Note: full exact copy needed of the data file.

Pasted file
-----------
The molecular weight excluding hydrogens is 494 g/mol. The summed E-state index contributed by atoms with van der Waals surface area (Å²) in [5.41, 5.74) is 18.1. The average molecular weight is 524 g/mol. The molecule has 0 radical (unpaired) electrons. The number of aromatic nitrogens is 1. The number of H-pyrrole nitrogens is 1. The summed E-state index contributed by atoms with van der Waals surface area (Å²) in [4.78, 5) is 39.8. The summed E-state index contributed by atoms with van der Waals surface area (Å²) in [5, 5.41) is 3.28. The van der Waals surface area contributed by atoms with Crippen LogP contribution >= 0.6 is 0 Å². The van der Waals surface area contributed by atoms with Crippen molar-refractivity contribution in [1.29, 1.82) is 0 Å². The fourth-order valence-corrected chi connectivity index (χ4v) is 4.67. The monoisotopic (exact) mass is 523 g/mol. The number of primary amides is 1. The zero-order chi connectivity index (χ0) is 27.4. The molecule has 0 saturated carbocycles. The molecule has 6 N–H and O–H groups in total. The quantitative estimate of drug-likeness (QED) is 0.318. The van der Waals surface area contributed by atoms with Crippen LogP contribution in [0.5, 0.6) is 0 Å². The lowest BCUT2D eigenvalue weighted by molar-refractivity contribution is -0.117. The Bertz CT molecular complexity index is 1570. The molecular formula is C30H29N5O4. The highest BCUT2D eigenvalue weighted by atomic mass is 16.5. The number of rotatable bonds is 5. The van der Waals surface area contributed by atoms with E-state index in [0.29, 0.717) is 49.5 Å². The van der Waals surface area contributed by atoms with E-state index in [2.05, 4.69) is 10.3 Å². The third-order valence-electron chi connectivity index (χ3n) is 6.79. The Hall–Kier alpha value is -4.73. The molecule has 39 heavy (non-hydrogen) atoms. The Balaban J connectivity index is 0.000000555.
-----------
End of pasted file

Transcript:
The molecular weight excluding hydrogens is 494 g/mol. The summed E-state index contributed by atoms with van der Waals surface area (Å²) in [5.41, 5.74) is 18.1. The average molecular weight is 524 g/mol. The molecule has 0 radical (unpaired) electrons. The number of aromatic nitrogens is 1. The number of H-pyrrole nitrogens is 1. The summed E-state index contributed by atoms with van der Waals surface area (Å²) in [4.78, 5) is 39.8. The summed E-state index contributed by atoms with van der Waals surface area (Å²) in [5, 5.41) is 3.28. The van der Waals surface area contributed by atoms with Crippen LogP contribution >= 0.6 is 0 Å². The van der Waals surface area contributed by atoms with Crippen molar-refractivity contribution in [1.29, 1.82) is 0 Å². The fourth-order valence-corrected chi connectivity index (χ4v) is 4.67. The monoisotopic (exact) mass is 523 g/mol. The number of primary amides is 1. The zero-order chi connectivity index (χ0) is 27.4. The molecule has 0 saturated carbocycles. The molecule has 6 N–H and O–H groups in total. The quantitative estimate of drug-likeness (QED) is 0.318. The van der Waals surface area contributed by atoms with Crippen LogP contribution in [0.5, 0.6) is 0 Å². The lowest BCUT2D eigenvalue weighted by molar-refractivity contribution is -0.117. The Bertz CT molecular complexity index is 1570. The molecular formula is C30H29N5O4. The highest BCUT2D eigenvalue weighted by atomic mass is 16.5. The number of rotatable bonds is 5. The van der Waals surface area contributed by atoms with E-state index in [0.29, 0.717) is 49.5 Å². The van der Waals surface area contributed by atoms with E-state index in [2.05, 4.69) is 10.3 Å². The third-order valence-electron chi connectivity index (χ3n) is 6.79. The Hall–Kier alpha value is -4.73. The molecule has 39 heavy (non-hydrogen) atoms. The Balaban J connectivity index is 0.000000555.